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talljasperman's avatar

Should the prime directive apply to first world countries right here right now?

Asked by talljasperman (21875points) September 1st, 2010

continuing from

should places like the U.S. , Russia, china, India etc… be banned from interfering with pre-industrialized countries

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9 Answers

hobbitsubculture's avatar

Yes! I was saying this to my partner just the other week. There are so many cases where civilized intervention has caused enormous problems in unindustrialized societies. Diabetes has risen dramatically in Inuit populations who are unable to maintain their traditional diets. This started when the Canadian government began forcing rations onto them, and then compulsory schooling caused a decline in the population’s ability to pass on the skills that would have allowed them to better maintain their traditional diet and way of life.

Imagine if there had been a Prime Directive in effect a few hundred years ago. What if the African Diaspora could have been prevented? I think tragedies such as that are what inspired Roddenberry & co to come up with the Prime Directive in the first place.

lillycoyote's avatar

If banning what one country should do to any other country were possible then any country should be banned from exploiting another country; no country should be banned from actually helping another country, IMHO.

Nullo's avatar

I think that it would be good for first-world countries to observe this Prime Directive of their own initiative. I do not, however, like the idea of banning, since that requires an actual supranational entity, and I don’t like supranational entities, since their purpose is to subvert a nation’s sovereignty.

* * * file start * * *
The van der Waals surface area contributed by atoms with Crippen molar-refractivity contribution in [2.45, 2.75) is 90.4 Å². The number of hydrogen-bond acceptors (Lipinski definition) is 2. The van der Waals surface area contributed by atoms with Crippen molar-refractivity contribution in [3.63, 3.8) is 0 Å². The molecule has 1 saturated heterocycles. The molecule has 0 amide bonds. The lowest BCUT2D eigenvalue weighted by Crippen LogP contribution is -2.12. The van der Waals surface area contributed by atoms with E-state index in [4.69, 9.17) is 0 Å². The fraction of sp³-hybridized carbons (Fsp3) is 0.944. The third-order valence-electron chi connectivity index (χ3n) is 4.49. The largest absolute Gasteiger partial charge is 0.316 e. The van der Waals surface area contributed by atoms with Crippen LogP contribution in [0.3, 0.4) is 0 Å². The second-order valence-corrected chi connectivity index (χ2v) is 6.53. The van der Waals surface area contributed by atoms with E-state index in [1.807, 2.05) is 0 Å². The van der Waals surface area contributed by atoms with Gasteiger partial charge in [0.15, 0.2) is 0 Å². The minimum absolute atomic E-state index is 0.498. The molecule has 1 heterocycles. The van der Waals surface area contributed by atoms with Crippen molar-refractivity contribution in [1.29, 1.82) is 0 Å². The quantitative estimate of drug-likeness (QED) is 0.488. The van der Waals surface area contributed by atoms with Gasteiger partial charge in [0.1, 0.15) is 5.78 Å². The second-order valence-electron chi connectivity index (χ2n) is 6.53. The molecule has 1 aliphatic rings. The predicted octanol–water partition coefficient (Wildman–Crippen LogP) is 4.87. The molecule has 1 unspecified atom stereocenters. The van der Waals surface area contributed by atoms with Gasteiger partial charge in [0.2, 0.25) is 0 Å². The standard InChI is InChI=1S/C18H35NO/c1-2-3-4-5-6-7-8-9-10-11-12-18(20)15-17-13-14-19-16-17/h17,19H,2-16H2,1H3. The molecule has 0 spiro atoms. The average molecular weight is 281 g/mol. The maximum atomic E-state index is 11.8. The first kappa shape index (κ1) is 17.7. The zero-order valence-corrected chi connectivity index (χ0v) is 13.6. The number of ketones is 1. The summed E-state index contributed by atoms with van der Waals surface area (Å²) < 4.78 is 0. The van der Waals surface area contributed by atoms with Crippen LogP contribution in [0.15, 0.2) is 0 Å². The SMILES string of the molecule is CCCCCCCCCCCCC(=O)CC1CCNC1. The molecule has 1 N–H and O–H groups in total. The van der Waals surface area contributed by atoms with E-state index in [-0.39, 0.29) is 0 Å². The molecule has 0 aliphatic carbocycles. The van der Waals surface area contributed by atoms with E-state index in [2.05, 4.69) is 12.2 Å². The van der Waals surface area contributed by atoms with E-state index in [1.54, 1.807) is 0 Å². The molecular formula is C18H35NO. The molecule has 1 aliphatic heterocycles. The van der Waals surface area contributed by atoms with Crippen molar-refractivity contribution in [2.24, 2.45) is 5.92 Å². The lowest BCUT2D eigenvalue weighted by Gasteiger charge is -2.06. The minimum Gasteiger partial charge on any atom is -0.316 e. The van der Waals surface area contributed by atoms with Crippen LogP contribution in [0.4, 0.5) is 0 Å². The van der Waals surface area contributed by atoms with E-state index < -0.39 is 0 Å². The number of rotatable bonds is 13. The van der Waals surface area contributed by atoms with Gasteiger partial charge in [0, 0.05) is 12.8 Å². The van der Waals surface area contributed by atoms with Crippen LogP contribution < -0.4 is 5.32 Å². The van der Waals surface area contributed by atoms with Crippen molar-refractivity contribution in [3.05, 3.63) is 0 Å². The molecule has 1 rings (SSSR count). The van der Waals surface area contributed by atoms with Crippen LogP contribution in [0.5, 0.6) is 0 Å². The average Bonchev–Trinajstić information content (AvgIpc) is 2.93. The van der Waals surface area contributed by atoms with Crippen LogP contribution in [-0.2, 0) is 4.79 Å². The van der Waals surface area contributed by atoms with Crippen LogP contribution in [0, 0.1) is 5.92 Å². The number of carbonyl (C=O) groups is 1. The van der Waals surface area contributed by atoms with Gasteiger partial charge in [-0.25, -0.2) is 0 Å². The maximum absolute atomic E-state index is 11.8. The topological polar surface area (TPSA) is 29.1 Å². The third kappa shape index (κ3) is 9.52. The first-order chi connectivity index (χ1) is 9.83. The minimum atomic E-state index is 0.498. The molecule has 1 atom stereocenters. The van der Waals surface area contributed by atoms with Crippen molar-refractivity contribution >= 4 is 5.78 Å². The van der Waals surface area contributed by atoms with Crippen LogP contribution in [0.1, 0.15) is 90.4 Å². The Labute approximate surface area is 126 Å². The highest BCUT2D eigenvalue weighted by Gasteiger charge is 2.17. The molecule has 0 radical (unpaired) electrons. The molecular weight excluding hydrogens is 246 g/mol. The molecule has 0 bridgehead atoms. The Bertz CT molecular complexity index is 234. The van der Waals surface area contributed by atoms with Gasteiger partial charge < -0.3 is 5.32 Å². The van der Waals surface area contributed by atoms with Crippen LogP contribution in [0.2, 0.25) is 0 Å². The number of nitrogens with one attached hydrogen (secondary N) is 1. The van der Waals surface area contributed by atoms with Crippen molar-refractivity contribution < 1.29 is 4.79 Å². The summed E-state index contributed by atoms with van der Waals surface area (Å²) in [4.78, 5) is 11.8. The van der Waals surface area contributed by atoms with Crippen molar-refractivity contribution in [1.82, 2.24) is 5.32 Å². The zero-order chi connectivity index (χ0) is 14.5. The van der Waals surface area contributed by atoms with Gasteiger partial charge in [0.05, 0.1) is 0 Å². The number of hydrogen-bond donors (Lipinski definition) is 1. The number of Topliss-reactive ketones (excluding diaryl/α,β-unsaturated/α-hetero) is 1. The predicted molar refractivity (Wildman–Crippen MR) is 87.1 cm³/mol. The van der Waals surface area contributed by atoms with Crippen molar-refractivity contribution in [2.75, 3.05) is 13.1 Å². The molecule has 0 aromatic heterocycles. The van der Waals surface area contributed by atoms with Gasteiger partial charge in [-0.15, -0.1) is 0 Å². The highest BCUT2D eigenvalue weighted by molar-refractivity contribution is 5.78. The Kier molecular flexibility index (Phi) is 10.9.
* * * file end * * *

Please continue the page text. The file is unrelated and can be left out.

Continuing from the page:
I heard about the State Dept. essentially accusing Arizona of human rights violations before the U.N., and I was appalled.

hobbitsubculture's avatar

However, the nations whose sovereignty would be subverted have already subverted the autonomy of numerous cultural regions. In some cases, these have been cultures that would have been protected under a Prime Directive. I agree that actually instituting the Prime Directive would be problematic at best. I guess I’m kind of playing devil’s advocate here, as I tend more towards an anarchist philosophy. But it looks like we’re stuck with these giant governments, so it would be nice to see them voluntarily adopt something that might prevent further suffering.

Ben_Dover's avatar

Yes. We should begin applying Star Trek directives to present day scenarios. Gene would be so pleased.

JubalHarshaw's avatar

I’m not sure exactly what you mean by preindustrial. I do think that it’s foolishness attempting to impose western democracy on cultures that have no experience of it. Our western parliamentary and republican form of governance evolved from an internal demand by the people; such cannot be imposed from without, especially not at gunpoint. How would you feel if some superpower bombs your village, burns your crops, kills your livestock, takes away your traditional form of government, kills or locks up all your warriors that try to stop them and then comes in trying to register everyone to vote?

Nullo's avatar

@hobbitsubculture Voluntarily is the key. We cannot undo the past, but we can keep it from happening again. If that keeps the U.N. from thinking that it has business in my country, all the better.

lillycoyote's avatar

“Should the prime directive apply to first world countries right here right now?” Unfortunately, IMHO, that particular horse left the barn about 500 years ago. Is the notion of applying the Prime Directive at all valid if the current circumstances of any number of nations are what they are today directly because of “interference” and exploitation by other nations, many of them currently “first-world” nations, that began centuries ago and continued for centuries? Well, we’ve been fucking them all over for centuries (excuse my French) and now, well, we really shouldn’t interfere with their development, after all, what business is it of ours?

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